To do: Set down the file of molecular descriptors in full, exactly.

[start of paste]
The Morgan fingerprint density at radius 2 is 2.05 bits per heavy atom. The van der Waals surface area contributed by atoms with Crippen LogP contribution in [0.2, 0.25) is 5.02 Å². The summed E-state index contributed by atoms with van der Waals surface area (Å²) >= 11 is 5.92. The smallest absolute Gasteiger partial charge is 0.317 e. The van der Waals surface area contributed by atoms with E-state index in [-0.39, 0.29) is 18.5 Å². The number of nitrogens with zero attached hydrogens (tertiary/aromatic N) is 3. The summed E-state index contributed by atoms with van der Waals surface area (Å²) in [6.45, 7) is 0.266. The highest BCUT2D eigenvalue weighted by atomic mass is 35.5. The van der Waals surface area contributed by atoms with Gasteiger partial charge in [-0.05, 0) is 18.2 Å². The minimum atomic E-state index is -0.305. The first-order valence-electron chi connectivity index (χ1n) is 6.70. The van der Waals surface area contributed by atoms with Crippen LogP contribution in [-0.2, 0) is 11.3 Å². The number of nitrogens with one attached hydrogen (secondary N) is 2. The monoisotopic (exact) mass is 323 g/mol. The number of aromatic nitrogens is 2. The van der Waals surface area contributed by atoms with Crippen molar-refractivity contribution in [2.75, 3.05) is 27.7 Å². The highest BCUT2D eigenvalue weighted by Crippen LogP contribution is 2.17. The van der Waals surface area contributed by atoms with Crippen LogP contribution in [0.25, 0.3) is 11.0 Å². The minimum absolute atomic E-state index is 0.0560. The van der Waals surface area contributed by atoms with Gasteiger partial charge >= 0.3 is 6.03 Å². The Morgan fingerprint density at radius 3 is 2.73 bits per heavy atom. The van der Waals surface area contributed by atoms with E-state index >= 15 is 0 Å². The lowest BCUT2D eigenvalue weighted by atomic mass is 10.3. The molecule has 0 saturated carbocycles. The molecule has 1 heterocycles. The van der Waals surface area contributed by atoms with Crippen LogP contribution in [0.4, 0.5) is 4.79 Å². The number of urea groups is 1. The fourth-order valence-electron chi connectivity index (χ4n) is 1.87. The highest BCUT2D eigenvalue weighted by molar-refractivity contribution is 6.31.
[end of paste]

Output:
The Morgan fingerprint density at radius 2 is 2.05 bits per heavy atom. The van der Waals surface area contributed by atoms with Crippen LogP contribution in [0.2, 0.25) is 5.02 Å². The summed E-state index contributed by atoms with van der Waals surface area (Å²) >= 11 is 5.92. The smallest absolute Gasteiger partial charge is 0.317 e. The van der Waals surface area contributed by atoms with E-state index in [-0.39, 0.29) is 18.5 Å². The number of nitrogens with zero attached hydrogens (tertiary/aromatic N) is 3. The summed E-state index contributed by atoms with van der Waals surface area (Å²) in [6.45, 7) is 0.266. The highest BCUT2D eigenvalue weighted by atomic mass is 35.5. The van der Waals surface area contributed by atoms with Gasteiger partial charge in [-0.05, 0) is 18.2 Å². The minimum atomic E-state index is -0.305. The first-order valence-electron chi connectivity index (χ1n) is 6.70. The van der Waals surface area contributed by atoms with Crippen LogP contribution in [-0.2, 0) is 11.3 Å². The number of nitrogens with one attached hydrogen (secondary N) is 2. The monoisotopic (exact) mass is 323 g/mol. The number of aromatic nitrogens is 2. The van der Waals surface area contributed by atoms with Crippen molar-refractivity contribution in [2.75, 3.05) is 27.7 Å². The highest BCUT2D eigenvalue weighted by Crippen LogP contribution is 2.17. The van der Waals surface area contributed by atoms with Crippen LogP contribution in [0.25, 0.3) is 11.0 Å². The minimum absolute atomic E-state index is 0.0560. The van der Waals surface area contributed by atoms with Gasteiger partial charge >= 0.3 is 6.03 Å². The Morgan fingerprint density at radius 3 is 2.73 bits per heavy atom. The van der Waals surface area contributed by atoms with E-state index >= 15 is 0 Å². The lowest BCUT2D eigenvalue weighted by atomic mass is 10.3. The molecule has 0 saturated carbocycles. The molecule has 1 heterocycles. The van der Waals surface area contributed by atoms with Crippen LogP contribution in [0.4, 0.5) is 4.79 Å². The number of urea groups is 1. The fourth-order valence-electron chi connectivity index (χ4n) is 1.87. The highest BCUT2D eigenvalue weighted by molar-refractivity contribution is 6.31.